CaCo3 or calcium carbonate in the form of calcite, is the main constituent of calcareous corals: minor constituents are MgCo3. or magnesium carbonate and proteinaceous organic substances, which act as binding agents. A horny, proteinaceous substance whose composition varies according to the species is, on the other hand. the basic constituent of horny corals. Most of the coral used since antiquity as an ornamental material comes from the calcareous skeletons of colonies of marine organisms of the phylum Cnidaria, order Corgonacea, genus Corallium.

The most famous of these organisms is Corallium rubrum, which lives in the waters of the Mediterranean and, despite its name, provides not only red. but orange, pink, and white coral. Similar to this are Corallium eiatius, C. japonicum. and C. secundum, which mainly live off the coasts of Japan, China, lndochina, the Philippines, and other archipelagos of the Indian and Pacific Oceans. Other corals are
occasionally used for ornamental purposes as well. They are the calcareous skeleton of Heiiopora coerulea of the order Coenotnecaiia, which produces what is known as blue coral, and the horny, proteinaceous skeleton of corals of the orders Gorgonacea, Zoanthinaria, and Anthipatharia, which supply so-called black coral.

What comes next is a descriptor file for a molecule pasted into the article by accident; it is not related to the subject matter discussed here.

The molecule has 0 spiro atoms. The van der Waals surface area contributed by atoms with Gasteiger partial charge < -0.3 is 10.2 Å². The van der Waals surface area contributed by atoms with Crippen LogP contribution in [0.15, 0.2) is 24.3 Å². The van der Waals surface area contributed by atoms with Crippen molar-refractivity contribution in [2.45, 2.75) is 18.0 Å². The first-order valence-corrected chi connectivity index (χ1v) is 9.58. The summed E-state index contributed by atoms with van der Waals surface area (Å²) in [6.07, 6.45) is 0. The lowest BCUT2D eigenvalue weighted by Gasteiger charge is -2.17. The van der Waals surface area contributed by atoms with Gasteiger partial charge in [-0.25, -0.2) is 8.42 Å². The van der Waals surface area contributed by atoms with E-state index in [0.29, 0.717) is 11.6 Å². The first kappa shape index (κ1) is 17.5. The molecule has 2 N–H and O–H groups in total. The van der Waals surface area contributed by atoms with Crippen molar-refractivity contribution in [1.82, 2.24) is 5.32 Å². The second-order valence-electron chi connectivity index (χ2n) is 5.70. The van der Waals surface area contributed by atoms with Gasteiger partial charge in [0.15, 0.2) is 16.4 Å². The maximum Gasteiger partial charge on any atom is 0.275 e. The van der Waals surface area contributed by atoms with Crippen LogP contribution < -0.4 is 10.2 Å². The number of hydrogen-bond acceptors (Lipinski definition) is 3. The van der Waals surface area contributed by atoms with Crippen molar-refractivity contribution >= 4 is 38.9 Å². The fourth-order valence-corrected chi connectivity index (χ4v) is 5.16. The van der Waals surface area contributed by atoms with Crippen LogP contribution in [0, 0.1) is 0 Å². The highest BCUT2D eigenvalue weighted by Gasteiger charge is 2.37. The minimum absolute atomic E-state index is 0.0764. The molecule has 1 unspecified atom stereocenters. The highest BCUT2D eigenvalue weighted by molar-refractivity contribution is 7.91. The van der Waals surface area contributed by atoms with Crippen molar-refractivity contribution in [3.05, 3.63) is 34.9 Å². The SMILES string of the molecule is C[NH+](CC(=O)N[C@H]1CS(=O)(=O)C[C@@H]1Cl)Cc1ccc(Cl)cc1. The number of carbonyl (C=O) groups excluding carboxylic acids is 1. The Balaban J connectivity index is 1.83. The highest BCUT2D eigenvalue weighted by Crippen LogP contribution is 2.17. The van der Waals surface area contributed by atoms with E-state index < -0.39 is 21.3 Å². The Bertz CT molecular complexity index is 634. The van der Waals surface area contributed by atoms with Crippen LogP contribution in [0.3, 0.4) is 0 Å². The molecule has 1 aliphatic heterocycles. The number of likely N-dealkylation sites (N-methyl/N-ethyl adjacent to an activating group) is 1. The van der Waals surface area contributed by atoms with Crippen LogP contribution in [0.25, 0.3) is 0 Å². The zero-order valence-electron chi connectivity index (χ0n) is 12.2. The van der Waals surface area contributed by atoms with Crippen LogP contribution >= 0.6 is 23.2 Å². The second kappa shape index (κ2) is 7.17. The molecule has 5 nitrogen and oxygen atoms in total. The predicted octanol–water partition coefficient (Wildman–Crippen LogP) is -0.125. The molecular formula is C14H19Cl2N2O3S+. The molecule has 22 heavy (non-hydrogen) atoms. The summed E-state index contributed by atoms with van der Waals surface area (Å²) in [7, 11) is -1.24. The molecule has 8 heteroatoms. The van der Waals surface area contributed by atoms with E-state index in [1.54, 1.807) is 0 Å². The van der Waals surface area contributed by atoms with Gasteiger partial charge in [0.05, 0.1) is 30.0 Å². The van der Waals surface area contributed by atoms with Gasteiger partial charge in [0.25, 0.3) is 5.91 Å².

Crystal system Calcite, which is the main component of calcareous corals, crystallizes in the trigonal system. The proteinaceous substances of the horny corals are non-crystalline.

Appearance The skeletons of corals vary in color: from bright to dark red, slightly orange—red, pink, and white, for Corallium rubrum of the Mediterranean; from red to orange red to orange pink with areas of white for C. japonicum; and from medium to deep pink, sometimes with alternate, concentric layers of lighter and darker color and a whitish portion corresponding to the axis for C. elatius; C. secundum has alternate, wavy lines of light and dark pink; while coral skeletons of the genera Gorgonia, Euniceila, Gerardia, and Parantipathes are blackish on the inside, with slightly more translucent, brown areas; and Heiiopora coerulea is cold, almost gray—blue. The outer surface is compact and fairly regular, opaque, in most cases, except for blue coral, which is very porous, and the horny, black coral of the genus Parantipathes, which has numerous small surface protuberances, like gooseflesh.